View Article: PubMed Central - PubMed

ABSTRACT

The developmental origins of health and disease (DOHaD) is a paradigm for understanding metabolic diseases of modern humans. Vulnerability to disease is linked to perturbations in development during critical time periods in fetal and neonatal life. These perturbations are caused by environmental signals, often generated or transduced by the mother. The regulation of mammalian development depends to a large extent on maternal biochemical signals to her offspring. We argue that this adaptation is ancient, and originated with the evolution of lactation. Lactation evolved earlier than live birth and before the extensive placental development of modern eutherian mammals. Milk contains a host of signaling molecules including nutrients, immunoglobulins, growth factors and metabolic hormones. As evidenced by marsupials, lactation originally served to supply the biochemical factors for growth and development for what is essentially a fetus to a weanling transitioning to independent existence. In placental mammals maternal signaling in earliest life is accomplished through the maternal–placental–fetal connection, with more of development shifted to in utero life. However, significant development occurs postpartum, supported by milk. Mothers of all taxa provide biochemical signals to their offspring, but for non-mammalian mothers the time window is short. Developing mammals receive maternal biochemical signals over an extended period. These signals serve to guide normal development, but also can vary in response to environmental conditions. The ancient adaptation of lactation resulted in a lineage (mammals) in which maternal regulation of offspring development evolved to a heightened degree, with the ability to modify development at multiple time points. Modern metabolic diseases may arise due to a mismatch between maternal regulation and eventual circumstances of the offspring, and due to a large proportion of mothers that exceed past evolutionary norms in body fat and pregnancy weight gain such that maternal signals may no longer be within the adaptive range.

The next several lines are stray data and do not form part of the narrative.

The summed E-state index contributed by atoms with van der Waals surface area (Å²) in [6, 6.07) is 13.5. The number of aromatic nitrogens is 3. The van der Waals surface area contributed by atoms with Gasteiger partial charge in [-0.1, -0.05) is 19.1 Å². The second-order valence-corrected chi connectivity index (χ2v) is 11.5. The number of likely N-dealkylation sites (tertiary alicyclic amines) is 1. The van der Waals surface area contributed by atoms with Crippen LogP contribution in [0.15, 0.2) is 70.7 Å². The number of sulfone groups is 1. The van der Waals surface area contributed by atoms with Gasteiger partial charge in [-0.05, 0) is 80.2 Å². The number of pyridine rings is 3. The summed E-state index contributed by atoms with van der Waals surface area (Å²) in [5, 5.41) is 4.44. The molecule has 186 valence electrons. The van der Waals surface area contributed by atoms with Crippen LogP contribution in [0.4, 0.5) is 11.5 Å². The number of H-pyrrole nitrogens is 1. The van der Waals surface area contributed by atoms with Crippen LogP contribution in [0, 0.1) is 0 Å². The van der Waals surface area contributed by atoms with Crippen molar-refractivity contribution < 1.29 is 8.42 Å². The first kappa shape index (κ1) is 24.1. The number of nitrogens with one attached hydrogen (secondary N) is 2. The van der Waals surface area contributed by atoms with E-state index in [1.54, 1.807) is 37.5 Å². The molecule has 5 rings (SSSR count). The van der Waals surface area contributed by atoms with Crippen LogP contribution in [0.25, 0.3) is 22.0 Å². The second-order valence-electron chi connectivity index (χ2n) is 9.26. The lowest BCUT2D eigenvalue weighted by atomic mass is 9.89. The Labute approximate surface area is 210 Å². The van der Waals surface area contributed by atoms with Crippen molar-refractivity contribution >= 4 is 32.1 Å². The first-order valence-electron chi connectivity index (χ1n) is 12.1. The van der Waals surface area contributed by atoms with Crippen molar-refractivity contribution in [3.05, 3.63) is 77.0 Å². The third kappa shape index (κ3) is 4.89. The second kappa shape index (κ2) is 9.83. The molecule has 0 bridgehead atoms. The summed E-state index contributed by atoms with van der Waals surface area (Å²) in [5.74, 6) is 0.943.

No MeSH data available.


Related in: MedlinePlus